The Future of Europe: IN ISLAM

THE FUTURE OF EUROPE In Islam’: that was the title of the panel discussion that the Muslim Youth Helpline hosted almost a year ago in London. The controversial nature of the title was likely the point; in the year preceding it, most of the conferences relating to the Muslim community were incredibly depressing, and usually reactionary.

Not that one, where for once the problems regarding in- tegration, radicalism and so forth were not the sole empha- sis when discussing Europe and its Muslim communities. More positive attitudes emerged, with speakers indicating they had high hopes. High hopes for Muslim communities in Europe and high hopes for the contribution of Muslim Europeans to Islam, just as Muslim Arabs, Muslim Africans and Muslim Asians had contributed to Islam in the past. But there was a clearly articulated thread that evening: they also had high hopes for Europe as a whole, as integral parts of it. They did not have any interest in building a Europe that they were not integral parts of.

I use the word “integralization” to describe a process by which communities do not “integrate”, “assimilate” or “segregate” into/from their societies, but go beyond those paradigms. The basic premise is that an integral community is not a separate, distinct community from the mainstream, but is identifiable on the basis of its core principles. It is not so much the “melting pot” principle, but something a little different; instead of becoming another piece of lettuce in the salad bowl of society, the integral community is a vinegar that seasons and invigorates the whole salad in a subtle, yet deeply felt manner.

On Monday 24th September 2006, Pope Benedict XVI met with a delegation of leaders from Muslim countries to discuss his recent comments in Germany that caused a huge uproar when he repeated the words of a medieval Byzantine Emperor that described the Prophet as violent. That saga is now thankfully no longer front-page news; the Pope went to Turkey in November, and essentially “buried the hatchet” with many Muslims by his great deference to the Muslim community during that visit.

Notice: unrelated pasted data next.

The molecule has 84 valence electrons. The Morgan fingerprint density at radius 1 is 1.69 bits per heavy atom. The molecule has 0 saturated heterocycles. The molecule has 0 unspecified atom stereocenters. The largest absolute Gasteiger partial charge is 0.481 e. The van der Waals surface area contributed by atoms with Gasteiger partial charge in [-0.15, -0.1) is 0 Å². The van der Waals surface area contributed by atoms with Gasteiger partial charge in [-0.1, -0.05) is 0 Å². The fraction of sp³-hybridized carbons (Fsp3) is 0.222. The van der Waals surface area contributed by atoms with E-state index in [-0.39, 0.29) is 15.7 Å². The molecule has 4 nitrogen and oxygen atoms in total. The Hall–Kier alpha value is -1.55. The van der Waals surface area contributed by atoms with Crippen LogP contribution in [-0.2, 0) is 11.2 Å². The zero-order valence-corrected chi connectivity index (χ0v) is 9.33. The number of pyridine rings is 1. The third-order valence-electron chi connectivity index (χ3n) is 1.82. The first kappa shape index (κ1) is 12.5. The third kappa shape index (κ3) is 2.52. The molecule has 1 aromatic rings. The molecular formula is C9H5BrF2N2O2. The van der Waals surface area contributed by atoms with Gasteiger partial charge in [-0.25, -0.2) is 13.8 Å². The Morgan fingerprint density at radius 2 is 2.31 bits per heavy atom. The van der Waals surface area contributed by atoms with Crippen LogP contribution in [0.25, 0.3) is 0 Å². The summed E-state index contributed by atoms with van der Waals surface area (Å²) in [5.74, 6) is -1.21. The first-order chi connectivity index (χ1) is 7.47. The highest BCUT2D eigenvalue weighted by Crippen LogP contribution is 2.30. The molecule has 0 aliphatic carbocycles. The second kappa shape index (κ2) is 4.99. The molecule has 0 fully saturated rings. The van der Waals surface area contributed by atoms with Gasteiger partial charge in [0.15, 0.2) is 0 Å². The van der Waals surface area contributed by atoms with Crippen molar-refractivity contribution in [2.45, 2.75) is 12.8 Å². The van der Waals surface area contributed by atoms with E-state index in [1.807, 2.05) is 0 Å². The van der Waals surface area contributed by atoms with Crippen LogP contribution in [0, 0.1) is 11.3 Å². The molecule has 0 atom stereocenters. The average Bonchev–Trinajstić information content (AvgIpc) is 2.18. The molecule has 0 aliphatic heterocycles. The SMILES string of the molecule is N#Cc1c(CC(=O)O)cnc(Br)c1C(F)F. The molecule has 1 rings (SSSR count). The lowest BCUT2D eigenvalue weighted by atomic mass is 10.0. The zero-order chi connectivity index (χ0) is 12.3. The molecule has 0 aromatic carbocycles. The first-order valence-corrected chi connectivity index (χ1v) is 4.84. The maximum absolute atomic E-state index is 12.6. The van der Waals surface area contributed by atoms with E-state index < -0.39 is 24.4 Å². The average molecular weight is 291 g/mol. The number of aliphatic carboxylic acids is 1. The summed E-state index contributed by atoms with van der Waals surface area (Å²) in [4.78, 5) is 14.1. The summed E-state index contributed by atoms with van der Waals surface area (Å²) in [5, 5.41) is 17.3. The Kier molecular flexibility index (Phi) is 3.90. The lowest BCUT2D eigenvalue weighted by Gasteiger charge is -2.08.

Yet, the account of the reactions to the Pope’s speech was surprising in that most did not realize that the most relevant long-term issue to Muslim communities was not this citation. Were the Pope intent on insulting Muslims, he would have chosen another forum to do so, and he certainly would not have retracted such comments. On the contrary, he could have made a harsher statement, and stuck to it, and likely receiving enough support from the European mainstream to make it bearable. (In this sense, Muslims responding with violence in some areas merely proved that they agreed with the violent image they were supposedly protesting about.)

The Pope certainly has a perspective on Islam and Muslims, which is based on five main points, as follows.

In the Vatican’s public policy Islam is not so much a violent threat, as it is an external non-European reality that Europe must engage with. Sometimes that engagement is positive. The Pope’s political stances on the Muslim world are often in its favor: he opposed the war on Iraq; he opposed the Danish cartoons; and supported the people of Lebanon in its recent conflict with Israel. It does not appear he is aligning the Vatican with any existing negative political agenda elsewhere although, like much of the world, he fears radical violent tendencies.

The Pope has decided to focus more on ecumenical activity within Christian groups (Orthodox, in particular) and less on dialogue with Islam than his predecessor; this is clear from his internal restructuring of the Vatican and its staff in this area. Most poignantly, in February of this year, he reassigned the Vatican’s top experts on Islam from his position as the head of the Pontifical Council for Interreligious Dialogue to representing the Vatican to Egypt and the Arab League. This was a move seen by many to be a demotion, and his name was conspicuously missing from the list of appointments to the College of Cardinals revealed a few days before his reassignment. That Council was also merged with the Pontifical Council for Culture, instead of having its own distinct realm of responsibility.